Coldstream to Edinburgh

Old world and new combine on this grand, heritage-filled tour


Coldstream to Edinburgh itinerary


Coldstream to Haddington

Aberlady to Edinburgh

Follow the route – Coldstream to Edinburgh



Coldstream to Haddington

> Leave Coldstream on the A6112 to Duns, then take the A6105 signed to Earlston. After leaving Duns, watch for the right turn to Gifford. Turn right to Haddington on the B6355, B6369 and B6368.

Haddington, Lothian

Haddington is famous for the dozens of listed buildings along its streets, lanes and riverside walks. St Mary’s Church contains the Lauderdale Aisle, scene of an annual ecumenical pilgrimage. Nearby, St Mary’s Pleasance is a garden laid out in an old Scottish style.

Features to look for in Haddington include the town history display in Lady Kitty’s Doocot (dovecote); Jane Welsh Carlyle’s House, with its memories of the Victorian writer Thomas Carlyle; the Nungate Bridge; and the statue of two goats fighting. A goat eating grapes is Haddington’s unusual coat of arms.

Places to stay in Haddington

Greywalls and Chez Roux

Seton Sands Holiday Village

The Bonnie Badger


Aberlady to Edinburgh

>Leave Haddington on the A6137 for Aberlady.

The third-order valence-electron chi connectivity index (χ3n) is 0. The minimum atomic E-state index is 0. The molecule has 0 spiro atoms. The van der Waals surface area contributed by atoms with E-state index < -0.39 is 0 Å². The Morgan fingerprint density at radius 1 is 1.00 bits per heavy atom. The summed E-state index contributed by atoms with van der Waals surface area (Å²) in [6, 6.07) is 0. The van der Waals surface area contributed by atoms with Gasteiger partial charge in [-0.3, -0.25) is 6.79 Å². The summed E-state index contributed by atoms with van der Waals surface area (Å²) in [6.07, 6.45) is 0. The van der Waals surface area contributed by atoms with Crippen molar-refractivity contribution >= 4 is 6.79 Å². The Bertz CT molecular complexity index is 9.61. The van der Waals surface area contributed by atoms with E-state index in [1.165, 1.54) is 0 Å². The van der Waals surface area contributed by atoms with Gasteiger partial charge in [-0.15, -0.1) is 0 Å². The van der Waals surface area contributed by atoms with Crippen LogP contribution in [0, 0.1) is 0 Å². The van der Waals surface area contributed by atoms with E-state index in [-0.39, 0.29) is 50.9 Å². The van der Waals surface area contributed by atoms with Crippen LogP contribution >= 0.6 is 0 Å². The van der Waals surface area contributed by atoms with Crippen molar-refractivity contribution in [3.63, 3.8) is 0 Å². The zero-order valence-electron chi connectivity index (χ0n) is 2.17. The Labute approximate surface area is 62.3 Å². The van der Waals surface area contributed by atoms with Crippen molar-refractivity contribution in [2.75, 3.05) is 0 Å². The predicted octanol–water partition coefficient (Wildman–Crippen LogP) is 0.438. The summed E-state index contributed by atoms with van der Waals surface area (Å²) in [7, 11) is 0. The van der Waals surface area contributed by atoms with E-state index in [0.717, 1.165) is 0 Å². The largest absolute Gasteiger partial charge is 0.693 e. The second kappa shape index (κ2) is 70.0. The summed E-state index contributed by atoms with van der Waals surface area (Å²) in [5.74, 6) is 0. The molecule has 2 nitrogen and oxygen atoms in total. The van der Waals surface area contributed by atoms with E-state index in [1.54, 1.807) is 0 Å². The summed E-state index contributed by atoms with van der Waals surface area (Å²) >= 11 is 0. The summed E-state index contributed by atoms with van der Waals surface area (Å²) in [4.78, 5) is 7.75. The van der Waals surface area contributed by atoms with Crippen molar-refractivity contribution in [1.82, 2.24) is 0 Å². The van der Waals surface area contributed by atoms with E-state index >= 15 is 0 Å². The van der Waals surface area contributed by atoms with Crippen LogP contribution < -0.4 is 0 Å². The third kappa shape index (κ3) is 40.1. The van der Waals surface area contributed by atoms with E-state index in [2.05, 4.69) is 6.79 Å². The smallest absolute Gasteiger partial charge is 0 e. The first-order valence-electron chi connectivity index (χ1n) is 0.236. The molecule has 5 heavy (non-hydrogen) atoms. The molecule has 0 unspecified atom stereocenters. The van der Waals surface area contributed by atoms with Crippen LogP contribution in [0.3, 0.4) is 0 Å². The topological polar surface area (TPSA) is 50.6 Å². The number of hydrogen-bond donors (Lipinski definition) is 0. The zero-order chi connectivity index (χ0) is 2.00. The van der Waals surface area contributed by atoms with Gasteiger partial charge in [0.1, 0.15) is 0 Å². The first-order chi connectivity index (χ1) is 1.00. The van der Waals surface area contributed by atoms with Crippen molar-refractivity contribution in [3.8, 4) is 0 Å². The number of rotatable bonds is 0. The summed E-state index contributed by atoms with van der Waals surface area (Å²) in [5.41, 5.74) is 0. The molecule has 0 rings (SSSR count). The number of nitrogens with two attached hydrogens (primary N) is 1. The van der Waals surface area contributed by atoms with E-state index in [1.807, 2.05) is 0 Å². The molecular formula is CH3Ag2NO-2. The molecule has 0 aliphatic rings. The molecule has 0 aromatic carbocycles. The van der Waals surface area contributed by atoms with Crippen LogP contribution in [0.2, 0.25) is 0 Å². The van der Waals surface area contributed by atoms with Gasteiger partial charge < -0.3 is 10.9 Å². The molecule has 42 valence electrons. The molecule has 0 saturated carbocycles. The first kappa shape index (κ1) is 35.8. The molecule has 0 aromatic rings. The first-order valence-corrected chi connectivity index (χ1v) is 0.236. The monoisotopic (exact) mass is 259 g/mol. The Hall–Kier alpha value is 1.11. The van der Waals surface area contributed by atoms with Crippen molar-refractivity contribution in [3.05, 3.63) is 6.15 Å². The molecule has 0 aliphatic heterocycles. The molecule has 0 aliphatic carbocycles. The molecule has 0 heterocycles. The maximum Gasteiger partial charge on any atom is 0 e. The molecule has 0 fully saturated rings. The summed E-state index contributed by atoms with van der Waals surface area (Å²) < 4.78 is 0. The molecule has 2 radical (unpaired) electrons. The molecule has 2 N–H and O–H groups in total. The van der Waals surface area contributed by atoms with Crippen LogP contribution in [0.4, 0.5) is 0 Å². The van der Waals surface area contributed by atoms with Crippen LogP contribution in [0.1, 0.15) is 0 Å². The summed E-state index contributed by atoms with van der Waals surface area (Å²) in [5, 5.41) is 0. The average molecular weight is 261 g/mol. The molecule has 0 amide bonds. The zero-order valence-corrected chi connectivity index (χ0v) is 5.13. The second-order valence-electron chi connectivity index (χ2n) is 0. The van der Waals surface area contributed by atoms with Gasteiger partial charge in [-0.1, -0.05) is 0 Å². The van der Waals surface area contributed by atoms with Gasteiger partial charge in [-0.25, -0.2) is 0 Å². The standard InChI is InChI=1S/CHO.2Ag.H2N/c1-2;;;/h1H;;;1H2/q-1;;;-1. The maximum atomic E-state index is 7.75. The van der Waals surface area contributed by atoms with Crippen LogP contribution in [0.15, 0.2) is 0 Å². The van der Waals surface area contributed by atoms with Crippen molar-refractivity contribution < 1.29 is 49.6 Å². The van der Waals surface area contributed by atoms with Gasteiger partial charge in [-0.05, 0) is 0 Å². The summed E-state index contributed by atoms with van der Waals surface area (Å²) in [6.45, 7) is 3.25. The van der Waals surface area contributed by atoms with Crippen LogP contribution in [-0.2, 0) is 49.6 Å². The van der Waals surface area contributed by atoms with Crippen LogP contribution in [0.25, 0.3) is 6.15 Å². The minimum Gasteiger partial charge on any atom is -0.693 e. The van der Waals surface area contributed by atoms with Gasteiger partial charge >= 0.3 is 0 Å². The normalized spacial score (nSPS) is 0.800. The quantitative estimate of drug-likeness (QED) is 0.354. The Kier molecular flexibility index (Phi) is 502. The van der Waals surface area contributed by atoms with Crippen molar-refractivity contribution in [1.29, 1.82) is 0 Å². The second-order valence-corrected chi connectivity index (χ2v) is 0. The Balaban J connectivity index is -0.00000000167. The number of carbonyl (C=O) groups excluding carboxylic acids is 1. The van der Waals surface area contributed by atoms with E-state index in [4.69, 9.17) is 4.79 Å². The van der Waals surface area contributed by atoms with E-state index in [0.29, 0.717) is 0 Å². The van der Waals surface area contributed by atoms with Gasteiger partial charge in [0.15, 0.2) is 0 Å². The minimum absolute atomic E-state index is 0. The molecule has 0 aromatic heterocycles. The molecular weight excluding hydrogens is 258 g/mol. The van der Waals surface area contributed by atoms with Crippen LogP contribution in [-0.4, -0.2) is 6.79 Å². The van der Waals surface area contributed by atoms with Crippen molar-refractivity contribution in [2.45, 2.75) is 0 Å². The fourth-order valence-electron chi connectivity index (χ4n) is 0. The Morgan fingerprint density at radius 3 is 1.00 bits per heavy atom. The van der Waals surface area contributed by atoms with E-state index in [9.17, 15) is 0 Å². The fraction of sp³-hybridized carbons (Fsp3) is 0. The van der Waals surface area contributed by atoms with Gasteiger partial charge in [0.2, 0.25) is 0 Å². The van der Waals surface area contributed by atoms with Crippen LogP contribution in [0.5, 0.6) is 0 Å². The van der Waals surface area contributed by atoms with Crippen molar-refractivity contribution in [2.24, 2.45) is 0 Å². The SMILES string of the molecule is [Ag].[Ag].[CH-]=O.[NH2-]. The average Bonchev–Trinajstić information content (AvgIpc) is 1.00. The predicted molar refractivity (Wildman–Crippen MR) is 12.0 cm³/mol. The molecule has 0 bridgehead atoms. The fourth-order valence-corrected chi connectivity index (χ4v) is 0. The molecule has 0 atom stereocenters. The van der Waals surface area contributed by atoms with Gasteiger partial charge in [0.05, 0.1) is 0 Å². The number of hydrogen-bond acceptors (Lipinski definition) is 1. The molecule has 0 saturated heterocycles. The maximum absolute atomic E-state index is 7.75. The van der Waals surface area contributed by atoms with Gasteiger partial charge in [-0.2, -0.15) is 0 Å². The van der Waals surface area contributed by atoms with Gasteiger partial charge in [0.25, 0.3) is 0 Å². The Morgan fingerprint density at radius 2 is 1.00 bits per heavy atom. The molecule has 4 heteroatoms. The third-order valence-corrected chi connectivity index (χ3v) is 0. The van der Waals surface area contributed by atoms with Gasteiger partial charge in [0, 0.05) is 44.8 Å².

Aberlady, Lothian

Once the trading seaport for Haddington, Aberlady is now a residential village with carefully preserved buildings, including a medieval parish church with fine stained-glass windows, and attractive 18th- and 19th-century houses in the High Street.

Aberlady’s golf-course, Kilspindie, shared the ground with a rifle range when it was opened in 1898; hence the names of holes such as the Target and the Magazine. West of the village, Gosford House is the home of the Earl of Wemyss. The magnificent entrance hall houses Gosford’s imposing portrait gallery.


Places to stay in Edinburgh

The Balmoral

Old Waverley Hotel

Elder York Guest House



> Leave Aberlady on the A198, signed to Edinburgh, then straight ahead on the B1348. Turn left on the A199 then right on the A6094 through Dalkeith. Turn right on the A772 and return to Edinburgh.

Edinburgh is unquestionably one of Britain’s most spectacular cities. Its heart, the Old Town, is a treasury of architecture stretching back to medieval times.

While the Old Town is an unplanned, higgledy-piggledy labyrinth of narrow lanes (called wynds or closes), Edinburgh’s New Town – new only by contrast – is a restrained but splendid district of squares, crescents and gardens surrounded by enviable Georgian town houses.

Both Old Town and New Town have UNESCO World Heritage status.

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